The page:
How Do I Stop My Toddler from Hitting Me?
One of the most frequently asked questions from parents of toddlers to land in my inbox is this: What do I do when my kid hits, pushes, kicks, or bites me? Parents of toddlers and preschoolers usually expect some amount of hitting and kicking from frustrated little ones, but when it feels aggressive and is directed toward a specific person it becomes a cause for concern.
I always caution parents to try not to take these acts of aggression too personally. It might feel like your child is lashing out at you, but young children tend to run high on emotion and low on communication skills. When frustration strikes, kids will rely on what they know: Yelling, hitting, throwing things, and/or tantrums.
There are ways to reduce these behaviors, but it does take time. One of the biggest obstacles I see in this age group is the need for a quick fix. A developing brain needs time to learn and grow.
It’s unreasonable to expect toddlers and preschoolers to learn new coping strategies in a day. It’s also unreasonable to punish children for, well, being children.
Before you lose your cool, try a few of these strategies to help reduce hitting, biting, kicking, throwing things, and other acts of frustration:
Track the triggers.
When frequent tantrums or acts of aggression are a problem, I always recommend a trigger tracker in the home. Jot down a few things after the incident: Time of day, what was happening just prior to the aggression, last meal or snack, amount of sleep the night before, and other sources of possible discomfort. If you track the triggers for a few days, a pattern will emerge. When you find the pattern, you can problem solve in a way that helps your child (versus relying on a list of rules that might not actually apply to the situation).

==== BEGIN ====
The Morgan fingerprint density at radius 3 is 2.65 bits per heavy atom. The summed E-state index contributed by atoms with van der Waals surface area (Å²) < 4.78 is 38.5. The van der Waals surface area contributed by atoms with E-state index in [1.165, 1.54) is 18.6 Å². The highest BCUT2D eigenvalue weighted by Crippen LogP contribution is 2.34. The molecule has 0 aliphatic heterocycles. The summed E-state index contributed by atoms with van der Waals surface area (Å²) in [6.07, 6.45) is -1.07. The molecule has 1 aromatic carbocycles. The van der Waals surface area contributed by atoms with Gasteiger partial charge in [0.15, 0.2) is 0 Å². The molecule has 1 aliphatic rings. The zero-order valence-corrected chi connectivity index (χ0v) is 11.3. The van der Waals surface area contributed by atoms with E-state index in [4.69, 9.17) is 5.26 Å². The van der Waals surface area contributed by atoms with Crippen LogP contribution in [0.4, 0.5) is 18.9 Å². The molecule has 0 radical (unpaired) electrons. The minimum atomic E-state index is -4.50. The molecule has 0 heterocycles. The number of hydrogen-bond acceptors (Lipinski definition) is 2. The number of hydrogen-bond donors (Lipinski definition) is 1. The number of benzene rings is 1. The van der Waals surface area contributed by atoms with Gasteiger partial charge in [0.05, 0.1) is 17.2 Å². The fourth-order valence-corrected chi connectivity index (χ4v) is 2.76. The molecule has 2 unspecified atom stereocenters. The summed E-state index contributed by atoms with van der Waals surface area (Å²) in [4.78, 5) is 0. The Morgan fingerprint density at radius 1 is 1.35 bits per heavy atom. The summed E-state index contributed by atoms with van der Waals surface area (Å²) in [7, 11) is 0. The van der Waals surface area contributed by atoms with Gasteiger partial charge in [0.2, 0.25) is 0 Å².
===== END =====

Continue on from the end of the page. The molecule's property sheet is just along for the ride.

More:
Acknowledge the problem.
Little kids have big feelings. It doesn’t take much to acknowledge the source of the frustration (i.e. “I know that you really want that toy right now. That toy looks fun.”), but it can make a big difference to the child.
A little bit of empathy followed by repetition of the facts in a clear and calm voice (i.e. “It’s Danny’s turn to play with that toy right now.”) shows kids that you understand the source of frustration even if the circumstances won’t change.
Use words and gestures.
It’s never too late to teach baby sign language. Using sign language with young children helps reduce frustration and improve communication with parents. It also increases self-confidence. I saw firsthand with my two children the clear benefits of using baby sign language. I started early, but it’s never too late to improve communication with your child.
Practice using signs and gestures when your child is calm so that he knows what you’re communicating when he’s upset.
Be short and sweet.
I can’t tell you how many times I’ve watched a lengthy explanation lead to even greater frustration for the child. While the intention might be to help the young child learn new information, it’s very difficult for kids to process that much information when they’re in a compromised state.
Keep is short and sweet: Hitting hurts. We don’t hit.
Kids rely on unsophisticated methods of communicating frustration because that’s what they know. They don’t have the tools to cope with their big feelings.
Sometimes kids throw things when they’re frustrated because it feels good to release that energy. Get outside and throw a ball at a target or kick a playground ball. Better yet, see who can bounce the ball the highest.
Expending pent up physical energy reduces the need to lash out with hitting, kicking, or biting. Repeat the short and sweet directive in a calm voice and follow that with a physical activity (run to the wall and back to “stomp your mads out”) to help kids learn to manage frustration.
Have you ever had to deal with toddler frustration? What did you do?